Each month, you can learn about one of the WFC’s visiting International Fellows who has been selected for a six-month assignment to collaborate with forestry practitioners here in the Pacific Northwest. The Fellows are passionate, engaged in their local communities, and committed to driving change in forest management practices around the globe.
Where are you from?
Mumbai, formerly called Bombay. On the west coast of India, Mumbai is home to 20 million people, which is six times the density of New York City! I am also from Singapore where I moved to at age 11.
You’ve been here in the United States for three months so far. Tell us a little bit about your journey.
I flew from Bangalore to Frankfurt, Germany, and then Orlando to Portland. I have family in Orlando, so I stopped there to visit with them, see Disney World, and get rid of my jet lag! Before flying to the United States, I was in Bangalore for a few months consulting and doing research for three different organizations for an agroforestry and biofuel project. This is my first time being in the Pacific Northwest.
What attracted you to the World Forest Institute Fellowship Program?
My previous work in soil geochemistry with The National University of Singapore and the National Parks in Singapore was very field-based and laboratory intensive. I am excited to delve more deeply into the management and policy aspects of science. This program fit that perfectly.
What’s on your wish list of things to accomplish while working at the World Forestry Center?
My research is focusing on the work of the Forest Stewardship Council and carbon markets within the context of urban forests. To have more urban forests and parks, new funding mechanisms need to be in place. Within the ecosystem marketplace, carbon is one of biggest opportunities. Water quality credits are another avenue we need to explore for generating corporate funding. I’m trying to identify long-term financial incentives for corporate social responsibility that can directly support the growth and sustainability of our urban parks and forests. Corporate social responsibility is no longer just about image and goodwill building; it’s truly impacting the bottom line.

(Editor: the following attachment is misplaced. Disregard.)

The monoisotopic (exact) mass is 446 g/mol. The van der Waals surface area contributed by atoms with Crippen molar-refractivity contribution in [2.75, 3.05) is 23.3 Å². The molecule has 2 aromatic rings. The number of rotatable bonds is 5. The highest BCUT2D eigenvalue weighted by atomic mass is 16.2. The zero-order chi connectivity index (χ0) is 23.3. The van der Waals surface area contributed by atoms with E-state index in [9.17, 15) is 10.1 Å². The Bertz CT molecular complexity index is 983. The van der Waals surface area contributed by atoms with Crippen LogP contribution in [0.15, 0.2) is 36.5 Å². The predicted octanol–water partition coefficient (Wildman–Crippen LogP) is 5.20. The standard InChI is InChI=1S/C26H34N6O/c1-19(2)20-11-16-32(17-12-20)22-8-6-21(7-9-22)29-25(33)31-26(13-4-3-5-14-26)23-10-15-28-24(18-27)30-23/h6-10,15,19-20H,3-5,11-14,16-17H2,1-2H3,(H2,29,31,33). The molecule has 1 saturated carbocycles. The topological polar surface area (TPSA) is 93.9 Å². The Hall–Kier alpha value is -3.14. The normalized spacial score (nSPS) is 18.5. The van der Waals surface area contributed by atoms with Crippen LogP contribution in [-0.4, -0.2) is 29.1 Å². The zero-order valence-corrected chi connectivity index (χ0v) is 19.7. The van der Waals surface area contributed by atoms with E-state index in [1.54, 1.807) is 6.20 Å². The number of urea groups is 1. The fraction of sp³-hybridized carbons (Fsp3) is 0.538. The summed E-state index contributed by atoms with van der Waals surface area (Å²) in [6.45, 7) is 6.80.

Why are urban forests so important to you?
For two big reasons. From an environmental angle, with climate change and the urban heat island effect, individual trees, parks, and clusters of urban forests make a difference in capturing carbon, providing shade, filtering pollution, and offsetting rising temperatures. When you add up all the cities around the globe that are expanding their urban forest cluster, that starts to become a huge cumulative impact.
From a social angle, people are getting more and more disconnected from nature. In modern society, it’s the forests and neighborhood parks closest to urban centers that people naturally tend to see and interact the most with. If people learn to appreciate trees and forests more, they will eventually want to care for, conserve, and sustainably manage forests. Proximity is an important advantage when it comes to influencing people’s values.
What is one of your observations so far about Oregon?
In Oregon, people care so much about the natural world around them. In India, it’s just not a big focus. We have fires, severe drought, pollution, and flooding. There are so many environmental problems in India, but a much larger part of the population is poor and struggling just to make ends meets. It’s also so dense that nature isn’t as accessible and people need to drive further to access nature.
What’s on your personal wish list?
I’ve never been up close to a volcano before, so I have several good options on my list close to Portland. I’ve actually never gone camping properly, so I intend to pitch a tent under the stars this summer to finally have that experience. And of course, I want to visit Crater Lake National Park.
What else can you tell us about yourself?
I’ve traveled to 19 different countries. I speak five languages and have lived in five countries. My life-long goal is to visit a new country every year.